Oil analysis, again. It makes the mechanic feel good. As Doug G. said, no one has provided a clear statement of how the results of oil analysis are used to alter or modify engine operations or maintenance practices.

 

How SOAPs translates to savings: it doesn't. That's not the purpose. The purpose of SOAPs is to try to find engine problems early before they occur in flight.

 

Soaps ARE good to use if you plan on flying until the engine shows problems, instead of following TBO. That's where SOAPs shine, and that's why airliners use SOAPs instead of TBOs. But there's a problem: I said "plan to". SOAPs measure trends. SOAPs are not magical that you can just start doing when you suspect engine problems, because there won't be a trend to compare. Also, turbine engines can have pretty severe failures and keep on running. Recip engines have a much lower tolerance. So that window to catch a problem with a recip using SOAPs is much smaller.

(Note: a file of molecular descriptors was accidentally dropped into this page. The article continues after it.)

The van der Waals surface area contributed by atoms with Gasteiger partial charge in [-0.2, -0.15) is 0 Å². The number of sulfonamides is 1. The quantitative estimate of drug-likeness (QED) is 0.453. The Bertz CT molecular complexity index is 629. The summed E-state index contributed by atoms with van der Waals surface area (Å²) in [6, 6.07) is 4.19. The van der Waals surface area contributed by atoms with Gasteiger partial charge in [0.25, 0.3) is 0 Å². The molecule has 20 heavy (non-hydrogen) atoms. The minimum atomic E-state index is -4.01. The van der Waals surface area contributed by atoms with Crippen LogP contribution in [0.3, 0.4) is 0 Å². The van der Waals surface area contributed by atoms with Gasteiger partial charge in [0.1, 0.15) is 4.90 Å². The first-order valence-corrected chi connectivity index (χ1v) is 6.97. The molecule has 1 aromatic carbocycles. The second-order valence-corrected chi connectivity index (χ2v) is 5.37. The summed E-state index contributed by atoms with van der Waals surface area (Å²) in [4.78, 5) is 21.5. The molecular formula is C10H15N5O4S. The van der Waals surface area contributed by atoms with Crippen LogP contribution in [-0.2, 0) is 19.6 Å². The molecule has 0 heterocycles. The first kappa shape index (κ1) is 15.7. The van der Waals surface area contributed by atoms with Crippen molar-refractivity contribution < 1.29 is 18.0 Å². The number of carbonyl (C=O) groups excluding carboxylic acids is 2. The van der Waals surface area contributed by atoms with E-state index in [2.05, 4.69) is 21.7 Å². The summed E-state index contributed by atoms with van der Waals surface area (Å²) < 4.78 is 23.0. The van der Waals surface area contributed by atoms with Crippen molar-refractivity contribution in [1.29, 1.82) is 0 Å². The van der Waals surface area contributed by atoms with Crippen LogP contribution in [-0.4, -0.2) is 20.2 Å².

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How many ppm does it take to tear down an engine? How far does a trend go before you take maintenance action?

The airlines work on turbine engines and more than likely have solid numbers to work with especially in reference to bearings. We don't have such a thing.

You speak of trends. In the report you posted above copper is at 10ppm. If the next one comes back high, there is a trend, do you year down the engine then to do “ exploratory surgery" or do you look for copper in the filter, or some other indication of a problem?

I am not trying to argue with you Roger, I am trying to figure out some actual, practical, difference oil analysis will make in my maintenance procedures and how to implement them. The fact that it is "only $20 a year" doesn't cut it. If there is no practical way to use the numbers, no standards to follow, no actual change in what maintenance is done - I'd rather give the $20 to one of my grandchildren.